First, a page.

One thing hadn’t changed though. The last words he said before leaving stage in flurry of drums, keys, flashing lights and a crowd still caught up in the moment: “I’m J. Cole and I’m from Fayetteville, North Carolina.”
That will never change.
- Michael McCray, fayobserver.com
Campus Live Radio catches up with Big K.R.I.T. after his Campus Consciousness Tour set at NIU
It doesn’t seem to be “A Sideline Story” for this heavy hitter, anymore.
Grammy-nominated artist J. Cole is gearing up for his tour stop Wednesday night at the NIU Convocation Center. The “Work Out” and “Can’t Get Enough” rapper is headlining the Campus Consciousness Tour with opener Big K.R.I.T.
This spring marks the 10th Campus Consciousness Tour which was previously headlined by Wiz Khalifa, Ben Harper and Drake.
The Campus Consciousness Tour is a project of the non-profit organization Reverb and was created by Guster musician Adam Gardner and his wife, environmentalist Lauren Sullivan. It aims to educate and mobilize students on environmental responsibility while keeping the environmental footprint of the tour itself to a minimum. During the tour, students are also able to register to vote.
The Northern Star sat down with Cole to talk about education and passion before he hits the Convo.
NORTHERN STAR: DeKalb is very excited to have you and Big K.R.I.T. come and perform. Can you tell me a little bit about what you’ve got in store for your stop in DeKalb?
J. COLE: This is special because I just wanna say that like, you know, I’m on this tour and a lot of rappers, especially like starting out and even older rappers just come out with a DJ. But the reason why this tour is special is because it will be the first time that I upgraded to a full band … So it’s like a full production … I guess you could say that’s what I have in store.
NS: What are you looking forward to most about getting this tour started besides making this show a full production?
JC: I’m excited to be out with Big K.R.I.T. You know, we’re new artists. And like me, he produces all his own music and writes all his own raps. He’s the total artist, complete package. So it will be cool just to go out there with K.R.I.T. He’s such a dope artist. So that’s what I’m really looking forward to and also getting back to colleges. I love performing at colleges. The energy is totally different and way more appreciative. School is love.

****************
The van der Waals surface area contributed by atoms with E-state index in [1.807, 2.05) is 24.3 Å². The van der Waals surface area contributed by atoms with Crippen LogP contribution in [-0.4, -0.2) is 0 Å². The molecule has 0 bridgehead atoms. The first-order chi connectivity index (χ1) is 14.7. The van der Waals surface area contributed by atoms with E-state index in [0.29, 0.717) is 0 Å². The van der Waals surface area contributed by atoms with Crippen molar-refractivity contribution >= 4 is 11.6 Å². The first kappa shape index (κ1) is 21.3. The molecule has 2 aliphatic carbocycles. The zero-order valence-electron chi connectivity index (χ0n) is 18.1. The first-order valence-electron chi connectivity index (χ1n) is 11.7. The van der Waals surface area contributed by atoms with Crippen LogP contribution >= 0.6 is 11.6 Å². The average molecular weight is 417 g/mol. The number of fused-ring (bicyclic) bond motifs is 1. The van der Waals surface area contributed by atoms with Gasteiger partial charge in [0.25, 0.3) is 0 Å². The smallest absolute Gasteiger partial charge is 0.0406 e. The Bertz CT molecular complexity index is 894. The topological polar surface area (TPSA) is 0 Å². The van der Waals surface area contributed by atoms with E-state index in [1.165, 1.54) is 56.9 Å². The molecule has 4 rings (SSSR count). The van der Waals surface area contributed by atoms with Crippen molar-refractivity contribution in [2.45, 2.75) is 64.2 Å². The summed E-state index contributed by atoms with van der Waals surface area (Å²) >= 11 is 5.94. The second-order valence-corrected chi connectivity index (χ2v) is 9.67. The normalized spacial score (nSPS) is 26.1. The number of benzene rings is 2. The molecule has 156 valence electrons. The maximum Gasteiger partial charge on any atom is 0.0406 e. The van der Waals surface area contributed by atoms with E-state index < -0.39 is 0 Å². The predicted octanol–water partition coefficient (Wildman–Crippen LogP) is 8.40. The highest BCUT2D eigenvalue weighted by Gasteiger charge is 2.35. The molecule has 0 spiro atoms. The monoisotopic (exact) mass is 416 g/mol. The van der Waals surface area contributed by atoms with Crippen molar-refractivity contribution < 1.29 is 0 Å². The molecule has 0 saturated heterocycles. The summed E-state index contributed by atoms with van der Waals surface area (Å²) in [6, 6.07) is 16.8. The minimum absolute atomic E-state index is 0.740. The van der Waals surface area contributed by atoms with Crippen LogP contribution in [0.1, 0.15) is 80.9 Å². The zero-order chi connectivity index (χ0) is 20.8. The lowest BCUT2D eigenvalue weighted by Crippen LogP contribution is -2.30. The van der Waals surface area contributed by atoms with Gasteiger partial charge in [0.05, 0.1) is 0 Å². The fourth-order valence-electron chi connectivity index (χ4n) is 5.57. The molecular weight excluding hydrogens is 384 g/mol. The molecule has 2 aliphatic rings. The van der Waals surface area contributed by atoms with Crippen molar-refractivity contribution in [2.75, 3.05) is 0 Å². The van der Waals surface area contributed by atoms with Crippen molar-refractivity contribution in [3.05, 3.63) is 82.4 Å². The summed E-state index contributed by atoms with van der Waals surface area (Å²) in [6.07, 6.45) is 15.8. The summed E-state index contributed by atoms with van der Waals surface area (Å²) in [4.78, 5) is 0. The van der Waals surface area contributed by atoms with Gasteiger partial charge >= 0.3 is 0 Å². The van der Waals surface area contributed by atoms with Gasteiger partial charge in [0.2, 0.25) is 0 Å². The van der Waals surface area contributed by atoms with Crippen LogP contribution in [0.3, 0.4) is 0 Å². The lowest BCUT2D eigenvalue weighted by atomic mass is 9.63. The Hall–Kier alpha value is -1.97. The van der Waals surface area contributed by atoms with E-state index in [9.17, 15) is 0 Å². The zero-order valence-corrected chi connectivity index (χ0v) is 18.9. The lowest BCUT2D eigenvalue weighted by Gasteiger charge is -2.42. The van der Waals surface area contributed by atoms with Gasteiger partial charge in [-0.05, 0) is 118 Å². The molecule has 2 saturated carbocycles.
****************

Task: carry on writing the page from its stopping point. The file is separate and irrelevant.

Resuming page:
NS: This tour seems to be based around the education and awareness of students on many different levels. And I know that education is something you are very familiar with, being Magna Cum Laude at St. John’s University. Can you tell me how important education is to you?
JC: Absolutely. College gave me more time to grow up. You know what I mean? More time to figure out myself and my life and, of course, along the way, I learned a lot of things, valuable and educational things that I didn’t know about the world. I majored in communication, so there’s so many things I know now about the communication world from advertising to media to television production and screenplay writing. But really college just gives you more time to grow up and figure out what you really want to do with your life … So I’m a big supporter of everybody going and at least getting their Bachelor’s.
NS: I know you have a great deal of tenacity and drive, to say the least. What advice can you give to students that may be struggling to follow their own dreams?
JC: Man, just keep going, believe in yourself and never stop. The only time you fail is when you quit. Other than that, you never fail. If you’re always actively pursuing something then it’s impossible to fail. You know what I mean? You never fail until the day you quit. As long as you believe in yourself man, it will happen for you. You just can’t stop. You just gotta keep going.
After wrapping up the Campus Consciousness Tour in the beginning of May, J. Cole will be joining Drake’s Club Paradise Tour alongside Waka Flocka Flame, Meek Mill, 2 Chainz and French Montana through mid-June.
If You Go
When: 7 p.m. Wednesday
Where: NIU Convocation Center, 1525 Lincoln Highway
Tickets cost $35 and can be purchased at the Convocation Center box office, ticketmaster.com, Ticketmaster outlets and by phone at 800-745-3000. NIU students receive a $5 discount with a valid NIU OneCard at the NIU Convocation Center box office.
Check out Big K.R.I.T.’s DJ, DJ Wally Sparks! Read the article here.
Win tickets to see J. Cole & Big K.R.I.T. at one of these 5 schools!